SHERIDAN — Proponents of expanded public transportation have moved one step closer to a new, more comprehensive local bus system following a meeting of the Public Transit Initiative of Sheridan County Wednesday.
A loosely organized group of citizens concerned about a lack of transportation options, the group has recently begun discussing possibilities for bus and van service to destinations throughout the city and county.
The Public Transit Initiative was recently awarded a grant of about $45,000 from the Wyoming Department of Transportation to study existing transit infrastructure and what might be done to improve it.
Last winter, LSC Transportation Consultants of Colorado Springs, Colo., was chosen to conduct the study on behalf of the group.
Among the possibilities discussed at Wednesday’s meeting: a fixed bus route along Main Street and Coffeen Avenue, an organized vanpool system and a bus system that allows for deviation from a fixed route depending on the specific needs of riders.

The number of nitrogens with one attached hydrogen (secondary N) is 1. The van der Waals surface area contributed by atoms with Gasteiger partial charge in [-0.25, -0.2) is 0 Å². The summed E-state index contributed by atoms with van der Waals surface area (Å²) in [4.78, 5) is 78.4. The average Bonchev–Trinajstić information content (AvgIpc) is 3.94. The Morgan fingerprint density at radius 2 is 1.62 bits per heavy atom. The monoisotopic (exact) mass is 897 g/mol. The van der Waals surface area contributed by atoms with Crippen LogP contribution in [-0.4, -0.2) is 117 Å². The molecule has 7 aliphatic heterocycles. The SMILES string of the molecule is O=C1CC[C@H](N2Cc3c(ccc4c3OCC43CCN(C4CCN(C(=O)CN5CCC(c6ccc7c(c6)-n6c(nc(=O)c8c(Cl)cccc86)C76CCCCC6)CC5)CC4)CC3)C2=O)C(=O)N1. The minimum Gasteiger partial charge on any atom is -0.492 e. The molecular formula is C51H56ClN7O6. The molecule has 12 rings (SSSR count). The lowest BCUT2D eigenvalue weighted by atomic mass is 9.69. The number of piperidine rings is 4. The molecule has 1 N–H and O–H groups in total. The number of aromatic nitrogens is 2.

In recent months, the Public Transit Initiative has worked alongside LSC to formalize a set of goals for the project. They include factors such as attracting new passengers while continuing to service existing ones, enhancing the sustainability of the area’s transit system and generally providing service that is at once efficient, safe and reliable.
While the groups have yet to focus on many specific enhancements they would like to see made, LSC Principal A.T. Stoddard has emphasized that any changes should be carefully considered so as not to negatively affect riders of Sheridan’s existing public transportation options such as the Sheridan Mini Bus.
During his visit to Sheridan this week, Stoddard visited with Mini Bus drivers, representatives of Rehabilitation Enterprises of North Eastern Wyoming and a group of interested senior citizens among other groups.
LSC is scheduled to present their recommendations for a Sheridan-specific plan at a meeting in July.